Beginning in the late 1920s, spaceflight enthusiasts banded together into groups to advance their cause. These "rocket societies" especially flourished in Russia, Germany, and the United States. Most quickly moved toward developing the one technology that pointed a way into space: the liquid-fuel rocket.
The rocket societies spun off the first groups of professional rocket engineers in corporations and government laboratories. With the world again edging toward war, they inevitably worked on weapons. By the end of World War II in 1945, rocket technology had reached a state of maturity.
The American Interplanetary Society
A group comprised mostly of science fiction writers formed the American Interplanetary Society(AIS) in New York City in 1930. The fact that science fiction writers predominated was unique to America. It reflected that genre's flourishing and the dearth—with the exception of Robert Goddard—of serious space theoreticians in America.
This explosion of space fantasy in the 1920s and '30s was a double-edged sword for spaceflight advocates. It inspired young people to believe in the possibility of space travel but convinced many adults that the idea was absurd.
The American Rocket Society
The AIS quickly focused on liquid-fuel rockets. In 1931 founders Ed and Lee Pendray visited Berlin, where they saw a rocket test stand and befriended Willy Ley, an influential German spaceflight enthusiast. The first AIS tests took place in rural New Jersey that year, and their first successful launch came in 1933.
With the shift toward practical experiments, engineers and technicians came to dominate AIS leadership. In 1934 they voted to change the society's crackpot-sounding name to the American Rocket Society (ARS).
Group for the Study of Reactive Motion (GIRD, Gruppa Izucheniya Reaktivnogo Dvizheniya)
The Moscow-based Group for the Study of Reactive Motion (GIRD, Gruppa izucheniya reaktivnogo dvizheniya) was a Soviet research bureau founded in 1931 to study various aspects of rocketry. In 1933 it was incorporated into the Reaction-Engine Scientific Research Institute (RNII, Reaktivnyy nauchno-issledovatel’skiy institut). There were a number of amateur groups and solitary researchers in existence, but GIRD was the Soviet Union’s first large professional rocketry program. The group was organized as four brigades and ten projects to study rocket engines and winged and wingless missiles. Aeronautical engineer Sergey Korolev, the future leader of the Soviet space program, was its director, as well as a brigade leader and the chairman of its technical council. Friedrich Zander headed the GIRD's 1st Brigade, which comprised a research team transferred from the Institute of Aircraft Engine Construction (IAM). Tsander had speculated on the use of a rocket for space travel as early as 1907 and was one of the founding members of the short-lived Society for the Study of Interplanetary Communication in 1924.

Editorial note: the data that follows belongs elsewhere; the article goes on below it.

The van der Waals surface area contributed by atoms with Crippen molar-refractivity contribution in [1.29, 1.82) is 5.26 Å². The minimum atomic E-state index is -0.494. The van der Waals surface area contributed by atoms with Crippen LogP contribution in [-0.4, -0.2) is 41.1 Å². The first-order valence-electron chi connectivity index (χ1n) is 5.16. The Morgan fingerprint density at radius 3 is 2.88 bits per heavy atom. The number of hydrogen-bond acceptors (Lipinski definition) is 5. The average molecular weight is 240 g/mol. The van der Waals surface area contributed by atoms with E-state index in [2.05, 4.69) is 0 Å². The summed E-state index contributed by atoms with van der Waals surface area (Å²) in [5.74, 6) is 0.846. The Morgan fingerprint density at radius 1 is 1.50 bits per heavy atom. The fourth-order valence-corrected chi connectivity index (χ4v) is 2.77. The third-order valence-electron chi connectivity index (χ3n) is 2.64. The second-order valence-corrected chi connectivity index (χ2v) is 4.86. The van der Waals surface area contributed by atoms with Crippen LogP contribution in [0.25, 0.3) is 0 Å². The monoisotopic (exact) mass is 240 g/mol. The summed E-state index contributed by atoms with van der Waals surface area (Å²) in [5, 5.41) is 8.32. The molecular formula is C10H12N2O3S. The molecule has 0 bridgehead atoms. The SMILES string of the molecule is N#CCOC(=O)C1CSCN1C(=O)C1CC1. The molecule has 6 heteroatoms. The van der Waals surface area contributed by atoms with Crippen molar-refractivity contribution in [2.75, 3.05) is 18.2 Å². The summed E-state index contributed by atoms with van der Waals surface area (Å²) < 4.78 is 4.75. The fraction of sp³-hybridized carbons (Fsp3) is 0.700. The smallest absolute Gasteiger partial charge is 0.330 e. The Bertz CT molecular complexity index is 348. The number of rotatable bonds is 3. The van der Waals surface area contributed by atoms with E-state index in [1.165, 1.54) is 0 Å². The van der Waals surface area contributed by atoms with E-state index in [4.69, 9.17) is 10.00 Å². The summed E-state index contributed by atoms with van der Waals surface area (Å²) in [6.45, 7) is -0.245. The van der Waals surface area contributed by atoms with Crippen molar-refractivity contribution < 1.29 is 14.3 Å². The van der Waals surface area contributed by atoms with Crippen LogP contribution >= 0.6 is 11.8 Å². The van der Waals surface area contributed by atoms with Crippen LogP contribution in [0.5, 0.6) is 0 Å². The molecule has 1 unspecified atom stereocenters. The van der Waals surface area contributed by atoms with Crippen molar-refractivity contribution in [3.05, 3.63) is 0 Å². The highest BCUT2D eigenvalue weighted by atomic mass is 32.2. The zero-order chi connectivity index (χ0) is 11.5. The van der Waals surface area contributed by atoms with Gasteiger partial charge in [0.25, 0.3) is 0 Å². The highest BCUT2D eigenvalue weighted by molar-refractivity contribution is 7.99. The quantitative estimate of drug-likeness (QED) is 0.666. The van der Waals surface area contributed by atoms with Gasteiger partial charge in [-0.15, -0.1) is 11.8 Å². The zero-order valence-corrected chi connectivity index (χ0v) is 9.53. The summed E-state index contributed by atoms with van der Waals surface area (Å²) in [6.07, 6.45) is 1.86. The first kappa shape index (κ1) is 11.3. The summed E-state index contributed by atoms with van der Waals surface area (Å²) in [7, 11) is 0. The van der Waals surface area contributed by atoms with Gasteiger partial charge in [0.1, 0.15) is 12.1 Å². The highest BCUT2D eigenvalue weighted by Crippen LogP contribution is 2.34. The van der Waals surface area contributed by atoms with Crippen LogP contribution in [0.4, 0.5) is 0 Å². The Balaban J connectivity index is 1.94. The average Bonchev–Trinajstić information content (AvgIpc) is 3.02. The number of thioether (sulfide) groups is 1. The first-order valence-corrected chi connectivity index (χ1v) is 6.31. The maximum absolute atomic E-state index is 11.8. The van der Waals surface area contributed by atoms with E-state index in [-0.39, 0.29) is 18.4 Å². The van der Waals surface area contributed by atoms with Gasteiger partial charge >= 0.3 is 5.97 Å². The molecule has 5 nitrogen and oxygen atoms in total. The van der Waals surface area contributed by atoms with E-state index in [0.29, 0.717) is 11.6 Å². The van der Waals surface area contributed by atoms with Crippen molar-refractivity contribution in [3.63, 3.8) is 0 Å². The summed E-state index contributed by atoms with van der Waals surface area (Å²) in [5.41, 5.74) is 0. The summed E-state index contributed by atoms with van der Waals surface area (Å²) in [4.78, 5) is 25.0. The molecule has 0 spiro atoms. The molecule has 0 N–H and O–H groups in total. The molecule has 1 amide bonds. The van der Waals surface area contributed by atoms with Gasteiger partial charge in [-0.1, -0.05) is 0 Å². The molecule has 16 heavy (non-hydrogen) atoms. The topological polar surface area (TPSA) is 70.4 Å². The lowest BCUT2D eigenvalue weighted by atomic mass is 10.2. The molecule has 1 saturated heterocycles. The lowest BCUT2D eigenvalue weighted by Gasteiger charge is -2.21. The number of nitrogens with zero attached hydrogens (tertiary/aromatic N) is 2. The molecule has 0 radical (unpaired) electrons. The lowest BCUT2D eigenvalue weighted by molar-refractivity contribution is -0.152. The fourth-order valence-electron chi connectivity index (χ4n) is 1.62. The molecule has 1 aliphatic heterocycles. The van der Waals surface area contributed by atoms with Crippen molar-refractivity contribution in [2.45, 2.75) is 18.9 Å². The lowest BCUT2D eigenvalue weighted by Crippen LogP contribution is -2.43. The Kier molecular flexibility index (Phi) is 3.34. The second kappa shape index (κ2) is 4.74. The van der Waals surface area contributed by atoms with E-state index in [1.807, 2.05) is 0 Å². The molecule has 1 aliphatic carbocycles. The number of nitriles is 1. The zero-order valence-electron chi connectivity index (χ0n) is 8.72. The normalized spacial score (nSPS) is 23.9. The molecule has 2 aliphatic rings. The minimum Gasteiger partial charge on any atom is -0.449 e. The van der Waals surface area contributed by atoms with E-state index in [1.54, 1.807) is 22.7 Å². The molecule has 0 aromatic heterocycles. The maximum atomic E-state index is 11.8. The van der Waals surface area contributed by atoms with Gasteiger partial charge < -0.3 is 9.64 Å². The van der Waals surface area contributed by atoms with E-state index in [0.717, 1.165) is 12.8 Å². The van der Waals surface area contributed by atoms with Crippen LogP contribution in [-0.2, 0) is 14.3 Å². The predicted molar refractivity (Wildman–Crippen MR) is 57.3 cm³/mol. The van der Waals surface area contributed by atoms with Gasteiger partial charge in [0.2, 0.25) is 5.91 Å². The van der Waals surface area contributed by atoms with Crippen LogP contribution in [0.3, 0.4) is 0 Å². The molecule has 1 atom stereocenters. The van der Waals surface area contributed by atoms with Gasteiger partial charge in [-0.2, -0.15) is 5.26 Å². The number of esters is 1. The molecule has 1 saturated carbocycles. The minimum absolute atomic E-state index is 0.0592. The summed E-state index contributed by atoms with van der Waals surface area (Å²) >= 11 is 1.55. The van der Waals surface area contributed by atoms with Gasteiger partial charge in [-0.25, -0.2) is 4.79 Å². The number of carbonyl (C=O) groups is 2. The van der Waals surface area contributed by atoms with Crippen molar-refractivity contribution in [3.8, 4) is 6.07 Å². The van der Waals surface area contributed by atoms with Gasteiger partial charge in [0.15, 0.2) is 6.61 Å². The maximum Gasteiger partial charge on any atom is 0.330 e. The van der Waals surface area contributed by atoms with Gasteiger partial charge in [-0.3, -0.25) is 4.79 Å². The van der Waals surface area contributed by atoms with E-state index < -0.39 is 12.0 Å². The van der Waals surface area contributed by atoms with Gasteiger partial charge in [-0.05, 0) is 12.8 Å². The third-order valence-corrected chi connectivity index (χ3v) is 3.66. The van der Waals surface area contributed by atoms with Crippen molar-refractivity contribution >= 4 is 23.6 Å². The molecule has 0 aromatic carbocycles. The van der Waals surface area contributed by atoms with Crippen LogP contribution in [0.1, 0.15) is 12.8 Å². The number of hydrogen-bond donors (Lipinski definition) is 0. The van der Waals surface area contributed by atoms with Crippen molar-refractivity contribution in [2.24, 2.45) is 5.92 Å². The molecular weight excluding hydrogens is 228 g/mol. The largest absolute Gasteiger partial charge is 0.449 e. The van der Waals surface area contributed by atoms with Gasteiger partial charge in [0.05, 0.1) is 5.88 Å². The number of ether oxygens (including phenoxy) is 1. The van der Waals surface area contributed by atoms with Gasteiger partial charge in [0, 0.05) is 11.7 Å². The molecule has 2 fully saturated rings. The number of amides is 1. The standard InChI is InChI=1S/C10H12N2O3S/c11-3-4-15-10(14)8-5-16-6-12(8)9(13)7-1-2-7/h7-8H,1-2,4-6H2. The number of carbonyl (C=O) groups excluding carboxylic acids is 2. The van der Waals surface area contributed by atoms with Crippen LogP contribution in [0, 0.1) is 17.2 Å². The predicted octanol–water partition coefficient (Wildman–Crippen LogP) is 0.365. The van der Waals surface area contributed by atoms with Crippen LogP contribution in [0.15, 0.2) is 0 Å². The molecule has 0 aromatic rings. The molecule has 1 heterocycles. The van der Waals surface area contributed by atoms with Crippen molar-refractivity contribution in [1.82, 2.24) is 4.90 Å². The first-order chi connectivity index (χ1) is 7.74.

Verein für Raumschiffahrt (VfR, Society for Space Travel)
The Verein für Raumschiffahrt (VfR, Society for Space Travel) was founded in 1927 by church administrator Johannes Winkler, rocket experimenter Max Valier and science writer Willy Ley and included the German-Romanian Hermann Oberth. Space travel and rocketry had gained popularity in German speaking Central Europe following the June 1923 publication of Oberth’s book Die Rakete zu den Planetenräumen (The Rocket into Interplanetary Space). Ley and Oberth subsequently served as advisers for filmmaker Fritz Lang's 1929 film Frau im Mond (The Woman in the Moon). Beginning in 1930, several members conducted liquid-fuel rocket experiments and the society itself founded the Raketenflugplatz (Rocketport) Berlin in fall 1930. It survived until the Nazi government put it out of business in 1934. Several members, notably Wernher von Braun, went on to be important in German Army rocket development, leading to the V-2 missile in World War II. He and others became important rocket engineers in the U.S. after the war.
The “Suicide Squad” in California
One of the most important American rocket groups formed in 1935–36 in Pasadena, California. Frank Malina emerged as the leader of a small band at the California Institute of Technology (Caltech) under the famous aerodynamicist Theodore von Kármán. For their dangerous experiments with rocket propellants, they were soon nicknamed the “Suicide Squad.”
In 1942 von Kármán, Malina, and others founded Aerojet Corporation to mass produce takeoff-assist rockets for heavily loaded airplanes. The Caltech group soon became the Jet Propulsion Laboratory—avoiding the term “rocket,” which many still considered a Buck Rogers fantasy.